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RE: Access guidelines, training, planning in University

From: Simon White <simon.white@jkd.co.uk>
Date: Tue, 26 Feb 2002 16:19:10 -0000
Message-ID: <D1EFBFDCD178C24DA607A306D6E3A7114F72E1@URANUs>
To: "Jim Byrne" <j.byrne@gcal.ac.uk>, "W3c_Access" <w3c-wai-ig@w3.org>
Dear Jim,
I have not done this type of work for universities, but I have overseen some projects that involved large and disparate content areas, so I can sort of offer advice. However, it would be churlish of me to tell you that I know it all, so I will just offer advice that is about large projects rather than how to make them accessible.

I have found, in my experience, that to do the whole thing in one go is impossible and leads to sloppy coding and shortcuts that eliminate the point of exercise. It is best to determine how to approach it first and set clear goals and guidelines, prioritising each separate element of the website strategy as you go. This way, it is easy to manage the project and ensure that standards are being met. So, what is important information on the websites that everyone should have access to?

If you determine these first and act on that goal, you will quickly find that the rest get easier as you go along. Now, this is just a methodology for running a programme of accessibility across a large number of differing sites; others on the list, particularly the government people out there, will hopefully be able to aid you in how to go about realising the goals you set.

I hope that this has helped in some way. I think that it would be fair to say that it cannot be done overnight, but small changes can have an enormous effect on a site in terms of accessibility, for example, the addition of good alt attributes/tags/elements/whatever you wish to call them. However, this is not the be all and end all of accessibility and should form part of a decent accessibility strategy.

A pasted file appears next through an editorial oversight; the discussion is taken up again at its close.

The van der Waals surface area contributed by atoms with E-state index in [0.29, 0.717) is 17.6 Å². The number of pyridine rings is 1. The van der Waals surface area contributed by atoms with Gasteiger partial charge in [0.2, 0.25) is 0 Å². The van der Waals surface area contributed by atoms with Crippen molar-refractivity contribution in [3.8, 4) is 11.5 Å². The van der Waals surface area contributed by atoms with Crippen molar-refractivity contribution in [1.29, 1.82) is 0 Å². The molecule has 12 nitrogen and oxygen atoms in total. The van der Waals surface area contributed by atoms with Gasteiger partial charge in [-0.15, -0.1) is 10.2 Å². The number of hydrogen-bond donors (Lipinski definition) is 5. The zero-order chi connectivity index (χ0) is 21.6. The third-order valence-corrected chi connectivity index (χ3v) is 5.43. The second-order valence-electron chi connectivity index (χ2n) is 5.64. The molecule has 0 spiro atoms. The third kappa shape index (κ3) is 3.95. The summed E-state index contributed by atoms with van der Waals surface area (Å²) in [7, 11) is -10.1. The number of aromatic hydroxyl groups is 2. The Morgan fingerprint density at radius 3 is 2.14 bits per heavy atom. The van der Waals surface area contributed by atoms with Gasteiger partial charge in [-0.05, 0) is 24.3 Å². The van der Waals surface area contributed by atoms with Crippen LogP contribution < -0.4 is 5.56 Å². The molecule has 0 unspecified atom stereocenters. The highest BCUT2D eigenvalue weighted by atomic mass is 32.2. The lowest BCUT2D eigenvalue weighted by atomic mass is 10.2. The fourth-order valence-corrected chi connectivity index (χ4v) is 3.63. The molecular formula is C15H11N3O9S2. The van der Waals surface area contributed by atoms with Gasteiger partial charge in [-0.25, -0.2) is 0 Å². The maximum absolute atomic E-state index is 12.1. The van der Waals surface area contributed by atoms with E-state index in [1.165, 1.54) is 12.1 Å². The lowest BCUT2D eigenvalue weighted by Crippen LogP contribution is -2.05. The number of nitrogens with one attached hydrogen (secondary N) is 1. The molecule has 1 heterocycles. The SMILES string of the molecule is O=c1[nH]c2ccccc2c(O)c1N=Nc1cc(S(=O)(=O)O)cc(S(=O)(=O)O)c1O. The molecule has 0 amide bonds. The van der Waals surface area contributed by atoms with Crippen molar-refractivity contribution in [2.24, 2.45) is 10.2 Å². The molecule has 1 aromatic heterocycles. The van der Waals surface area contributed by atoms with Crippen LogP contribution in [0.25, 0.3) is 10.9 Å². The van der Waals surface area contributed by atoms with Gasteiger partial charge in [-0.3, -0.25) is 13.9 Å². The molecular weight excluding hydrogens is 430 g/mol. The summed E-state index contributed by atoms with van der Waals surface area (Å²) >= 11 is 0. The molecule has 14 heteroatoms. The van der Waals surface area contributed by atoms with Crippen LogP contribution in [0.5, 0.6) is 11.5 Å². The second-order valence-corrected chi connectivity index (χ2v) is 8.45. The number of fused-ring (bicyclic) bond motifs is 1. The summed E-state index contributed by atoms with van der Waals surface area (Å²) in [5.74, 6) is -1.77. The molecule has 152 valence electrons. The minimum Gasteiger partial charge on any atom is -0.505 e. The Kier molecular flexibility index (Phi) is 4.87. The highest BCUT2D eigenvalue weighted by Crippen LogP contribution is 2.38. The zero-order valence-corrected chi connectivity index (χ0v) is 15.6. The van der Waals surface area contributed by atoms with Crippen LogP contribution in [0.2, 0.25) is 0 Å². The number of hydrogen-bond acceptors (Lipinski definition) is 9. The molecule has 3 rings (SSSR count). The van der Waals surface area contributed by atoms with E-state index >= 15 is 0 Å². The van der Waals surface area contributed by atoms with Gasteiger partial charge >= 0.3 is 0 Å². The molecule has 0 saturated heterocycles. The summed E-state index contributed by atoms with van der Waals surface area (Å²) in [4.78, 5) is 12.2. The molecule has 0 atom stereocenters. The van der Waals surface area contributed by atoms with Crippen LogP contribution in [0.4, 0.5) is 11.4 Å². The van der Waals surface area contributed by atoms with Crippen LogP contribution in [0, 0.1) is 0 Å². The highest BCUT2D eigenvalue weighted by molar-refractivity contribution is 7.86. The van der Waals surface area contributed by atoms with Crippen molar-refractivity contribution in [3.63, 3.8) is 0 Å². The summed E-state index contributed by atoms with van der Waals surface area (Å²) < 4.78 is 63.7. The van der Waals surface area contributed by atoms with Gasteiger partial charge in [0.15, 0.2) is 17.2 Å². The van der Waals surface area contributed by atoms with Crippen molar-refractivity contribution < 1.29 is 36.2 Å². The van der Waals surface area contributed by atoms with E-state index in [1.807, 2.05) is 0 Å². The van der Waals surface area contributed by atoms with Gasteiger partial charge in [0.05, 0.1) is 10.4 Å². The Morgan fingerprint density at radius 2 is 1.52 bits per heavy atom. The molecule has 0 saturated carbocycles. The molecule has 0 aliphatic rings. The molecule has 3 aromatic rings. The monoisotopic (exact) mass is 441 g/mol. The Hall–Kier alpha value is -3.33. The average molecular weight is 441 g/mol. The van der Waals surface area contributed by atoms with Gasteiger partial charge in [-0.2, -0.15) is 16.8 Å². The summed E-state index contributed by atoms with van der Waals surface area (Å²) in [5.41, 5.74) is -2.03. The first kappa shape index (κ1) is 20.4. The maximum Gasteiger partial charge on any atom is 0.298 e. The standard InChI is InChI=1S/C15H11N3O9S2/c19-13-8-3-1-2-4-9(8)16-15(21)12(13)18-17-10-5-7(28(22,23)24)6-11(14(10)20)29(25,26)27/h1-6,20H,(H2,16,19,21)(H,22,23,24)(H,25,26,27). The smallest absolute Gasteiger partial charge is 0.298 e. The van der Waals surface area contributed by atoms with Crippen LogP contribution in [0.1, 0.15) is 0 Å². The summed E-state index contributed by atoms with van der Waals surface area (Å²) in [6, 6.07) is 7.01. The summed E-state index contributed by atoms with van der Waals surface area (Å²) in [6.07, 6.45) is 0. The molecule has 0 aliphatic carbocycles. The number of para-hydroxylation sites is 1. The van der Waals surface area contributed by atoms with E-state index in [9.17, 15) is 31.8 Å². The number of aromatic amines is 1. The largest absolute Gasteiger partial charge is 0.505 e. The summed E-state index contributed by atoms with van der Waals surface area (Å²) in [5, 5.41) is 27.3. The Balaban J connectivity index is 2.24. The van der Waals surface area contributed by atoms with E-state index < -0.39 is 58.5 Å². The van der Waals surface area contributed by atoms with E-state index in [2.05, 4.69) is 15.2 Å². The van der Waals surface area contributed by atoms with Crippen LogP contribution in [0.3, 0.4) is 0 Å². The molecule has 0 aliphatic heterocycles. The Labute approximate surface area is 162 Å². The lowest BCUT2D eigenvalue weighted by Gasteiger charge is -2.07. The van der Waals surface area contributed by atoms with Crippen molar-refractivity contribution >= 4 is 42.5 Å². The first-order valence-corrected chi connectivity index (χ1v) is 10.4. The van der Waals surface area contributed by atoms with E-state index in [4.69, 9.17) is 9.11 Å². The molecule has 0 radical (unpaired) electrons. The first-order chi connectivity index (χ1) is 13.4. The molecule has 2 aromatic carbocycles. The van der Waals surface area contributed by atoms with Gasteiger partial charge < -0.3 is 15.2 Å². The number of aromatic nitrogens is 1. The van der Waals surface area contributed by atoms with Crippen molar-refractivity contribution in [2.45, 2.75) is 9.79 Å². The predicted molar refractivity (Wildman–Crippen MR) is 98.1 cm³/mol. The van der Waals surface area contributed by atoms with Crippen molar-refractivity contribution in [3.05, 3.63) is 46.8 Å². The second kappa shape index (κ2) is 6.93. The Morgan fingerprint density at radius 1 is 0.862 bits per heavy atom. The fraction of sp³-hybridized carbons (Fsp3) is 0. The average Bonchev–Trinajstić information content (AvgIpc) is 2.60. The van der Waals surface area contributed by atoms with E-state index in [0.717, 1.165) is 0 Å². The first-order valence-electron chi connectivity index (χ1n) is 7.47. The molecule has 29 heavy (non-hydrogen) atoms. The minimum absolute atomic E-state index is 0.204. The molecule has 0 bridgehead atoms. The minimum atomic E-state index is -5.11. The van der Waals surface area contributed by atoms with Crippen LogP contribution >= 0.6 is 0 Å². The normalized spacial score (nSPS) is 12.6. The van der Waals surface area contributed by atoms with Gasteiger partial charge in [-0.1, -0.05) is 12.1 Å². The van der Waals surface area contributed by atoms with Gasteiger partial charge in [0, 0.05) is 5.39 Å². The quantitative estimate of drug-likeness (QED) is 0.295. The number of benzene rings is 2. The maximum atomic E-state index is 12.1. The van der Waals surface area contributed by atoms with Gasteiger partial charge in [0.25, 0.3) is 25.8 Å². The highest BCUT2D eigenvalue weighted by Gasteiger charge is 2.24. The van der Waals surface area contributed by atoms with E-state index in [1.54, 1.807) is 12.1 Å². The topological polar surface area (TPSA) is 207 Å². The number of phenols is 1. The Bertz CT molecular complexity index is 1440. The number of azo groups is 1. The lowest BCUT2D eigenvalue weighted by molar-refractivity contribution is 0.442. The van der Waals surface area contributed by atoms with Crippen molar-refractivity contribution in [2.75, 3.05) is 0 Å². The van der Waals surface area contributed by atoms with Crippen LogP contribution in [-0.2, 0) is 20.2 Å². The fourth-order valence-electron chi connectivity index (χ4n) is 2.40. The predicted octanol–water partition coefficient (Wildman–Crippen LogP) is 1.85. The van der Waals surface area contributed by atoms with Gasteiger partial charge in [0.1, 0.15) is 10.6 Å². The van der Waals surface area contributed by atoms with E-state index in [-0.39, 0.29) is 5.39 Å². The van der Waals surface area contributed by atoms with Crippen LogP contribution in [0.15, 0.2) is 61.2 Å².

Good luck with the projects.

Best Wishes


-----Original Message-----
From: Jim Byrne [mailto:j.byrne@gcal.ac.uk]
Sent: Tuesday, February 26, 2002 16:01
To: W3c_Access
Subject: Access guidelines, training, planning in University


I am looking for some thoughts about the following.

I have been promoting Web accessibility in my university for a number of
years and people have now started listening. Not only are they listening I
have been asked to say what needs to be done to ensure current and future
university Web sites are accessible.

This is looking to me like a major task involving at least some of the

* auditing sites, 
* providing training for Web designers and those updating sites,
* putting together style guides(?)
* advocating adoption of standards.

In common with other universities there are hundreds of individual campus
Web sites, for many different purposes; managed learning environments,
public relations, departmental and individual lecturers sites etc.
Prioritization is probably the key.

Has anyone on the list tackled such a job? Does anyone work within a
university where building accessible Web sites is the normal procedure. If
so can you tell me how you got to that point? What do your think needs to be
done? What should the first steps be? Should training be seen as a key part
of the strategy - or are guidelines enough?

Jim Byrne Project Director, The Making Connections Unit, Glasgow Caledonian
University, Glasgow G4 OBA, 0141 331 3893

Everything you need to know about publishing accessible information on the

Services: Website Accessibility Audits, Accessible Web design, Accessible
Website Management Training.

The Making Connections Unit: http://www.mcu.org.uk/
Scottish Disability Information Mailing list:

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Received on Tuesday, 26 February 2002 11:19:11 UTC

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